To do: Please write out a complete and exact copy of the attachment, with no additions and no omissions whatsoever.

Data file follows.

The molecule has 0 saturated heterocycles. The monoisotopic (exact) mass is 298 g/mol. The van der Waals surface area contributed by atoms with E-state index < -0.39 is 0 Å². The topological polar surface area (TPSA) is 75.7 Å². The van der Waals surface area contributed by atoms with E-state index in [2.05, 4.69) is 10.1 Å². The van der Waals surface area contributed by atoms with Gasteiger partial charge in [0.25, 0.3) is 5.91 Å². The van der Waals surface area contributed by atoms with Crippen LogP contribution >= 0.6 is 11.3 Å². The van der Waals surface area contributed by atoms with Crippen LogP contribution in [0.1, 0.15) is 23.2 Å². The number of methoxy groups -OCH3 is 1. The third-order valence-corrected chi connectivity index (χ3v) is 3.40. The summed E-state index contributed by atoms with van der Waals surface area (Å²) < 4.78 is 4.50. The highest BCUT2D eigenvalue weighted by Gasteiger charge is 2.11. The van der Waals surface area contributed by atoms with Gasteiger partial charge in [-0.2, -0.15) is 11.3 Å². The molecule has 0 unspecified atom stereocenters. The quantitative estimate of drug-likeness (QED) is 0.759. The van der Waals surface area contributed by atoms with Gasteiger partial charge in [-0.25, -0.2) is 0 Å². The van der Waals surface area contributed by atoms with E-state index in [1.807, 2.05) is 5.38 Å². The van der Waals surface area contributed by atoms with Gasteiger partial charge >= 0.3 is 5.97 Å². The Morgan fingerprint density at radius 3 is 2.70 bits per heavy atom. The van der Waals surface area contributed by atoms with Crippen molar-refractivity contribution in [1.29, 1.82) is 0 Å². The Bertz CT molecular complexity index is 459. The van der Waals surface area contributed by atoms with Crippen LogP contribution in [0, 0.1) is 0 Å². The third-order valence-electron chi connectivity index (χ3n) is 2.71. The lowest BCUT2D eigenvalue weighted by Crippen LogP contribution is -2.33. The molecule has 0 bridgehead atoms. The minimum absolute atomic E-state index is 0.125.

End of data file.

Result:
The molecule has 0 saturated heterocycles. The monoisotopic (exact) mass is 298 g/mol. The van der Waals surface area contributed by atoms with E-state index < -0.39 is 0 Å². The topological polar surface area (TPSA) is 75.7 Å². The van der Waals surface area contributed by atoms with E-state index in [2.05, 4.69) is 10.1 Å². The van der Waals surface area contributed by atoms with Gasteiger partial charge in [0.25, 0.3) is 5.91 Å². The van der Waals surface area contributed by atoms with Crippen LogP contribution >= 0.6 is 11.3 Å². The van der Waals surface area contributed by atoms with Crippen LogP contribution in [0.1, 0.15) is 23.2 Å². The number of methoxy groups -OCH3 is 1. The third-order valence-corrected chi connectivity index (χ3v) is 3.40. The summed E-state index contributed by atoms with van der Waals surface area (Å²) < 4.78 is 4.50. The highest BCUT2D eigenvalue weighted by Gasteiger charge is 2.11. The van der Waals surface area contributed by atoms with Gasteiger partial charge in [-0.2, -0.15) is 11.3 Å². The molecule has 0 unspecified atom stereocenters. The quantitative estimate of drug-likeness (QED) is 0.759. The van der Waals surface area contributed by atoms with Gasteiger partial charge in [-0.25, -0.2) is 0 Å². The van der Waals surface area contributed by atoms with E-state index in [1.807, 2.05) is 5.38 Å². The van der Waals surface area contributed by atoms with Gasteiger partial charge >= 0.3 is 5.97 Å². The Morgan fingerprint density at radius 3 is 2.70 bits per heavy atom. The van der Waals surface area contributed by atoms with Crippen molar-refractivity contribution in [1.29, 1.82) is 0 Å². The Bertz CT molecular complexity index is 459. The van der Waals surface area contributed by atoms with Crippen LogP contribution in [0, 0.1) is 0 Å². The third-order valence-electron chi connectivity index (χ3n) is 2.71. The lowest BCUT2D eigenvalue weighted by Crippen LogP contribution is -2.33. The molecule has 0 bridgehead atoms. The minimum absolute atomic E-state index is 0.125.